Mopping up thoughts that do not serve

Thoughts are fascinating if we observe them and do not get attached to them.  This month my study of the yogic spiritual disciplines brings me to aparigraha (not clinging, releasing expectations).  And from place of awareness I am invited to release judging thoughts I now have about myself for thinking judging thoughts about my friend in the first place.  Interesting how this works, yes?  And the invitation includes sending loving thoughts not only to my friend, and also to me. To rest in the humanness of being human. To be reminded that we exist in our humanness, in our humility, in our authenticity about even the thoughts we have. Especially the thoughts we have that can move us to feel inner shame.

Releasing distraction and practicing asteya

asteya & interrupting distractions

We are looking at the Yama of asteya or non stealing. Knowing that the invitation  is always an invitation to turn inward, today I suggest that distractions are a form of stealing, of taking from the present.  With this basis, the video invites us to first notice, and then consciously decide if we want to adjust. Offered with loving kindness and radical acceptance, ahimsa, of embracing every bit of who we are without needing to judge or avoid, and invitation to notice, breath, and just BE.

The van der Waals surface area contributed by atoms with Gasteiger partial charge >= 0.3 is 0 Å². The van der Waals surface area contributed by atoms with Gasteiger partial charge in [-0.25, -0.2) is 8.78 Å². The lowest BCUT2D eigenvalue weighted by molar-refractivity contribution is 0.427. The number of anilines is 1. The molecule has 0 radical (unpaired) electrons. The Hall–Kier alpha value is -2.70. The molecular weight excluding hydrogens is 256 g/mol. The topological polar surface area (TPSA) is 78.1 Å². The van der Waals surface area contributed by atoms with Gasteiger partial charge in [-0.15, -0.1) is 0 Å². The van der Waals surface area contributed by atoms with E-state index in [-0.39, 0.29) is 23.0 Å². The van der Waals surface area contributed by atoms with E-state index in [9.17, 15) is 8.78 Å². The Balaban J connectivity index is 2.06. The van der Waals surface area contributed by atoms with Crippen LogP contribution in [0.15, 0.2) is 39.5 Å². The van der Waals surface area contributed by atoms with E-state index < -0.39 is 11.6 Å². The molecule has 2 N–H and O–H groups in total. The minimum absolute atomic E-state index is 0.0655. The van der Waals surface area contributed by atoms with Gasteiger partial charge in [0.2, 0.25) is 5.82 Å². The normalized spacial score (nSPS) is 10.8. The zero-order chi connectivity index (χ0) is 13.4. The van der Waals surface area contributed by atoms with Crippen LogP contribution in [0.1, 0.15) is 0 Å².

resources for finding balance- quick tips



 one of my new favorite breathing practices is 5-5/10-10 breath. here’s how to practice: begin with a few rounds of breath in and out, through the nose, if possible. then inhale to the count of 5, hold for a 5 count, and exhale up to a count of 10. repeat 5 times. 

next inhale to a count of 5, exhale to a count of 10, pause for another up to 10 count and begin then inhale again. repeat 5 times. 


notice subtle shifts. find an evenness to your being in this moment 

give yourself permission to adjust the count number up or down so you feel full, challenged and at ease. this intentional breathing sequence balances the autonomic nervous system by inviting the body to release and pause. 

trust then that the next step will be made from a place of balance, awareness, and openness.   



inhale deeply, at the top of the inhale, sip in a bit more air and then pause before moving to the exhale. 

at the bottom of the exhale, let out even more air, and pause before starting the inhale. 

allow the pauses between inhale and exhale to gradually become longer, letting the body prompt you when it is time to breathe. 

recognize the pause to be a place of rest.  

this provides the mind a place for focus and heightens awareness of the body’s natural response, allowing for more integration.   

you may want to start with a 3 count for each phase as you inhale, pause, exhale, and pause.  after three cycles, perhaps move to 4 count for three cycles, and continue to add a count of one until you find imbalance, then go back one count. 

yoga Nidra rest


9 minute reset - you know you need it - yoga Nidra for the pause you need now 

note: recording says 10 minutes to allow time for settling in...and out 

suggested recordings are from Kamini Desai and John Vosler